|Andrew Goodman, James Chaney, and Michael Schwerner;|
murdered in 1964 for fighting for voting rights
Writes Sensenbrenner: “The Voting Rights Act is the crown jewel of civil rights laws. It protects our most fundamental right—the right to vote. This law has empowered minorities to participate in the election process, but the threat of discrimination is not yet extinct. In 2006, the House compiled 12,000 pages of extensive testimony. This record shows Section 5 not only worked to correct past injustices, but is unmistakably central to the continued protection of minorities’ right to vote in covered districts. I am proud of this law, and join my colleagues in ardently defending its constitutionality.”
Update: Worth a read from July 2012, Voter ID forces attack voting rights.
As the GOP challenge to the Voting Rights Act (VRA) makes its way to the U.S. Supreme Court, don't look for Republicans, Wisconsin's Jim Sensenbrenner, or any Republican legislator who voted for VRA reauthorization in 2006 to file an amicus brief arguing the Court uphold this pillar of civil rights protection.
Republicans and its Tea Party can read the writing on the wall: Stop Americans from voting or lose elections, and the VRA is in the way.
Desperate state gerrymandering and voter obstructions laws will buy the Republicans some time, so the corrupt Five on the U.S. Supreme Court will make an effort to disappear the Voting Rights Act (VRA), Section Five and likely targeting Section Two, maybe the whole act.
The Supreme Court is expected to hear a challenge to a main provision, the "pre-clearance" or Section Five, of the Voting Rights Act in February.
Rick Hasen at the Election Law blog has a piece on the GOP challenge to the Voting Rights Act (VRA) noting Texas Republicans in their amicus brief omitted mention that Texas has been found by a federal court to have engaged in "purposeful discrimination" to stop non-desirable Americans from voting, and purposeful attempts to diminish the votes of such non-desirable Americans.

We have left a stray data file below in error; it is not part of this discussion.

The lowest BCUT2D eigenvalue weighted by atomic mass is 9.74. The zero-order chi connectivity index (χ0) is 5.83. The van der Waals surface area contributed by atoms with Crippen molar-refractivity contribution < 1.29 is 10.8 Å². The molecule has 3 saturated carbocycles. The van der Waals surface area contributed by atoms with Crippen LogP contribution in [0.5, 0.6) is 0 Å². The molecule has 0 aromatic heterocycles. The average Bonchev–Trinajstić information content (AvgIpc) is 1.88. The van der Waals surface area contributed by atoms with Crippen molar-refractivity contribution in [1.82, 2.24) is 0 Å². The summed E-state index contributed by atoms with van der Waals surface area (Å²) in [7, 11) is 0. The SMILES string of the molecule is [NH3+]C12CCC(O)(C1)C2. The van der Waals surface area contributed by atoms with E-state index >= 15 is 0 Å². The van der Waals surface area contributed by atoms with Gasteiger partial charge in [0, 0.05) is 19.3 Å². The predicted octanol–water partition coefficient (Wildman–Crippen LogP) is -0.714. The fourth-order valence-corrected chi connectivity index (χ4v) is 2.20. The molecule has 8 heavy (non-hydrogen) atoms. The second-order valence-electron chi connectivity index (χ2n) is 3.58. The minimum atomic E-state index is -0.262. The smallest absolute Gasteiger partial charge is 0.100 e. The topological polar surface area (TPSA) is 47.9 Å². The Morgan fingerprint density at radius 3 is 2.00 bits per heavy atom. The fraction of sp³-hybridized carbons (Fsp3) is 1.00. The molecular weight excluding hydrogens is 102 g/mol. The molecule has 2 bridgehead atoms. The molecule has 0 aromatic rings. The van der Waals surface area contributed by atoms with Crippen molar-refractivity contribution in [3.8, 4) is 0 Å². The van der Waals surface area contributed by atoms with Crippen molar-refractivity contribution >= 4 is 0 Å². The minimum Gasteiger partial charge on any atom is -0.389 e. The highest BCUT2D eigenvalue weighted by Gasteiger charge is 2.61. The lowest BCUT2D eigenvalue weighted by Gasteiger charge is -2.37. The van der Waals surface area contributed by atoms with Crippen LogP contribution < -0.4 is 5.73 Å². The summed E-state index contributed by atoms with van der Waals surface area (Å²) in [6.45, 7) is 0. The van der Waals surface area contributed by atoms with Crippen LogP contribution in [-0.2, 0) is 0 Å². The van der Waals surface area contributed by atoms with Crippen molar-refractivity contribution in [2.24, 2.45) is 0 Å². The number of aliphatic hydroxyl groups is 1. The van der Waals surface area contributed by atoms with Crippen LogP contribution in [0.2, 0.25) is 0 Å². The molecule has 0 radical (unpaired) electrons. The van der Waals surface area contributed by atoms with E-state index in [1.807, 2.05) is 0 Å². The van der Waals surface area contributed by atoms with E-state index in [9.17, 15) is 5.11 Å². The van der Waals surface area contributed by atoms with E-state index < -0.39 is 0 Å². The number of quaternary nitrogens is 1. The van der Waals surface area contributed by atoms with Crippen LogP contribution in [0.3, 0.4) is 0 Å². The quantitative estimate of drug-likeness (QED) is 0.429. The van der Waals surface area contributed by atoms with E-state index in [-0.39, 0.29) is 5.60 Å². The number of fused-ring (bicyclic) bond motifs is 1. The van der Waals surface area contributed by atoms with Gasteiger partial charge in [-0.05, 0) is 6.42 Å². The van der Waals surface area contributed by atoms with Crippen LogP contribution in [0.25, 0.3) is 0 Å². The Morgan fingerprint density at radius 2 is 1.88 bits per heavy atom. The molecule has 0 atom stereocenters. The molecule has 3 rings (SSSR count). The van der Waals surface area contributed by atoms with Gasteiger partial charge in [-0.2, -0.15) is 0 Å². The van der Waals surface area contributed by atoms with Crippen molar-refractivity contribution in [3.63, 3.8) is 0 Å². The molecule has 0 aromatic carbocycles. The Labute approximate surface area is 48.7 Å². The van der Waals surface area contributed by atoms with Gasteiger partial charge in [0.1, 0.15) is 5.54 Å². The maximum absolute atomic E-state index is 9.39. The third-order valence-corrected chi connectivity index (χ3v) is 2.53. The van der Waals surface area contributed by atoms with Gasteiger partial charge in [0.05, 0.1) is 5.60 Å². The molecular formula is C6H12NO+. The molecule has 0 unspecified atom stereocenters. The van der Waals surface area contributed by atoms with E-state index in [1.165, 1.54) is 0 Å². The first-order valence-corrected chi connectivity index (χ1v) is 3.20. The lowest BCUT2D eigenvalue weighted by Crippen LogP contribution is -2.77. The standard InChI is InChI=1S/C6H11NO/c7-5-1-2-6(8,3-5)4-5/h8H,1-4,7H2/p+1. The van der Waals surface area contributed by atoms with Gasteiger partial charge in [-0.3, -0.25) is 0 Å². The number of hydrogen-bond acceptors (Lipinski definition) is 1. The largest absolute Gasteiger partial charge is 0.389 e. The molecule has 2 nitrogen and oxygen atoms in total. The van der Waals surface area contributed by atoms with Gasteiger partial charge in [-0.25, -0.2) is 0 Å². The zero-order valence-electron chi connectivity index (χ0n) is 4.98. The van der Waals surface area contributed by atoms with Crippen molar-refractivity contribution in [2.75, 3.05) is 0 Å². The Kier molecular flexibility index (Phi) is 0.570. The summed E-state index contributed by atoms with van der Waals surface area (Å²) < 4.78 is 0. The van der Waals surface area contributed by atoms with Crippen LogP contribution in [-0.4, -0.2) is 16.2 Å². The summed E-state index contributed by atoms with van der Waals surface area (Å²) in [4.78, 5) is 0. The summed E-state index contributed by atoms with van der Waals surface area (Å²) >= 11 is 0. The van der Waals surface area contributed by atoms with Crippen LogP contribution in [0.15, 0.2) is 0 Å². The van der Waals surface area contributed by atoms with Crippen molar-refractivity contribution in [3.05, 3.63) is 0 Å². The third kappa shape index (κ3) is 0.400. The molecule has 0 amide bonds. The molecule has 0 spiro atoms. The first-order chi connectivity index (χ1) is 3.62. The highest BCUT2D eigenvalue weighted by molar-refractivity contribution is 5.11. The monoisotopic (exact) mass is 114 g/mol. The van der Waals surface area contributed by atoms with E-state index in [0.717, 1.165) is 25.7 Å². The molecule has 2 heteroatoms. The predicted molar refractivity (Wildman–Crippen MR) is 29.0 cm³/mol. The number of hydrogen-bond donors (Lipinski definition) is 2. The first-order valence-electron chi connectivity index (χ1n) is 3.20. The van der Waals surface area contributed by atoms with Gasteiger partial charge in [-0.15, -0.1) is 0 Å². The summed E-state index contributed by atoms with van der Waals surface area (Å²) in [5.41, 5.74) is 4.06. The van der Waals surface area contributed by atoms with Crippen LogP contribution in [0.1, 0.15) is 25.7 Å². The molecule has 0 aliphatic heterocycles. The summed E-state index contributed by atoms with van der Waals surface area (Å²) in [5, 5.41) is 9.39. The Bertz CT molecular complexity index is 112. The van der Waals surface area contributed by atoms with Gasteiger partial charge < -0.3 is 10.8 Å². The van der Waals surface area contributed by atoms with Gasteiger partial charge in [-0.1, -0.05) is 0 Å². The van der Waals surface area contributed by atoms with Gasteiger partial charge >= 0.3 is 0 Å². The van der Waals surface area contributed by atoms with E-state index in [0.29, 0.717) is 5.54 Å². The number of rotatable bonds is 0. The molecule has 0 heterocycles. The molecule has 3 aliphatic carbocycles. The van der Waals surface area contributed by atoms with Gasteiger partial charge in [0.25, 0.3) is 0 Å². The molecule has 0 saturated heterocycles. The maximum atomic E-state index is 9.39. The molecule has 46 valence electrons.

Maybe the state of Texas just forgot.
Speaking of forgetfulness, Rep. Jim Sensenbrenner who likes to pretend that he is a champion of the Voting Rights Act—voting for the 2006 renewal of the Voting Rights Act—seems to have forgotten as well the purpose behind stopping states from obstructing voting.
The VRA and its reauthorizations were passed to stop state voter obstruction efforts, mainly in the southern U.S., and especially aimed at southern state white power structures that turned even more murderous in the 1950s and 60s. James Chaney, Andrew Goodman and Michael Schwerner and many more gave their lives to the civil rights effort.
But voter obstruction and fighting voting rights are a national Republican project now.
In Sensenbrenner's own words, he writes last July that the VRA is "the civil rights law [that] sought to end decades of racial discrimination that prevented minorities from fully exercising their constitutional right to vote.
Asked in April last year why Sensenbrenner didn't speak out against the current efforts of states [like Wisconsin] enacting voter obstruction laws, Sensenbrenner's office's response is:
"I don’t have a comment for you on this, as it is a state law. But you are correct in pointing out that he was responsible for getting the VRA reauthorization passed through Congress in 2006 when he was Chair of the House Judiciary Committee."
What are these people thinking? The VRA stops states and their voter obstruction laws. So, you cannot speak to state law because they are state laws? Sensenbrenner-GOP logic.
So, Sensenbrenner claims he loves the VRA, but now he toes the GOP line on state Republican voter obstruction efforts, calling them "common-sense efforts to ensure the identity and citizenship of voters," (July 2012) words written after his office said he cannot comment on state laws from which the VRA protects Americans' right to vote.
Sensenbrenner is what constitutional law experts refer to as a shameless, goddamn liar.
As the VRA makes its way to the U.S. Supreme Court, don't look for Sensenbrenner to file an amicus brief arguing the Court upholds this pillar of civil rights legalisation that Sensenbrenner says he champions.
That would be unRepublican.